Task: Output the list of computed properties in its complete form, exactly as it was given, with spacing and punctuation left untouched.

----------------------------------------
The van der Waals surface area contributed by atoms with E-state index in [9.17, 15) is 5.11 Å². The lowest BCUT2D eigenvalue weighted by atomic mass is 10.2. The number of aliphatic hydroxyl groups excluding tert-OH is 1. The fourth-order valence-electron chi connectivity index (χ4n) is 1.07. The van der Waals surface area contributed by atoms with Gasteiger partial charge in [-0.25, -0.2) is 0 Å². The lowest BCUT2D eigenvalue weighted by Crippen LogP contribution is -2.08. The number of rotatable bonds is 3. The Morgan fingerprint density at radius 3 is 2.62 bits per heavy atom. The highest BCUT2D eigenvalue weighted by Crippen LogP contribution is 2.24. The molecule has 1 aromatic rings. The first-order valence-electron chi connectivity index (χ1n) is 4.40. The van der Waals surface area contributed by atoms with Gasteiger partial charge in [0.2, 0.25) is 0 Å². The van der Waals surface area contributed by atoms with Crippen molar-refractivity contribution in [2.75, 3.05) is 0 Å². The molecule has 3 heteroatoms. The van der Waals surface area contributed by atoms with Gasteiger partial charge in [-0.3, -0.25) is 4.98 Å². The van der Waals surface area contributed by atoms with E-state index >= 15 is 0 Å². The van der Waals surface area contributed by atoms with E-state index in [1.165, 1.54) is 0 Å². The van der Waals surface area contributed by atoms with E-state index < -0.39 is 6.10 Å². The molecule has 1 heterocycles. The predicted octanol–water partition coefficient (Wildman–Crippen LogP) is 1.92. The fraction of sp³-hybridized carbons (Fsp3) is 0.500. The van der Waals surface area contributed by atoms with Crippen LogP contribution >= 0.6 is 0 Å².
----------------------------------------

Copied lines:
The van der Waals surface area contributed by atoms with E-state index in [9.17, 15) is 5.11 Å². The lowest BCUT2D eigenvalue weighted by atomic mass is 10.2. The number of aliphatic hydroxyl groups excluding tert-OH is 1. The fourth-order valence-electron chi connectivity index (χ4n) is 1.07. The van der Waals surface area contributed by atoms with Gasteiger partial charge in [-0.25, -0.2) is 0 Å². The lowest BCUT2D eigenvalue weighted by Crippen LogP contribution is -2.08. The number of rotatable bonds is 3. The Morgan fingerprint density at radius 3 is 2.62 bits per heavy atom. The highest BCUT2D eigenvalue weighted by Crippen LogP contribution is 2.24. The molecule has 1 aromatic rings. The first-order valence-electron chi connectivity index (χ1n) is 4.40. The van der Waals surface area contributed by atoms with Gasteiger partial charge in [0.2, 0.25) is 0 Å². The van der Waals surface area contributed by atoms with Crippen molar-refractivity contribution in [2.75, 3.05) is 0 Å². The molecule has 3 heteroatoms. The van der Waals surface area contributed by atoms with Gasteiger partial charge in [-0.3, -0.25) is 4.98 Å². The van der Waals surface area contributed by atoms with E-state index >= 15 is 0 Å². The van der Waals surface area contributed by atoms with E-state index in [1.165, 1.54) is 0 Å². The van der Waals surface area contributed by atoms with E-state index < -0.39 is 6.10 Å². The molecule has 1 heterocycles. The predicted octanol–water partition coefficient (Wildman–Crippen LogP) is 1.92. The fraction of sp³-hybridized carbons (Fsp3) is 0.500. The van der Waals surface area contributed by atoms with Crippen LogP contribution >= 0.6 is 0 Å².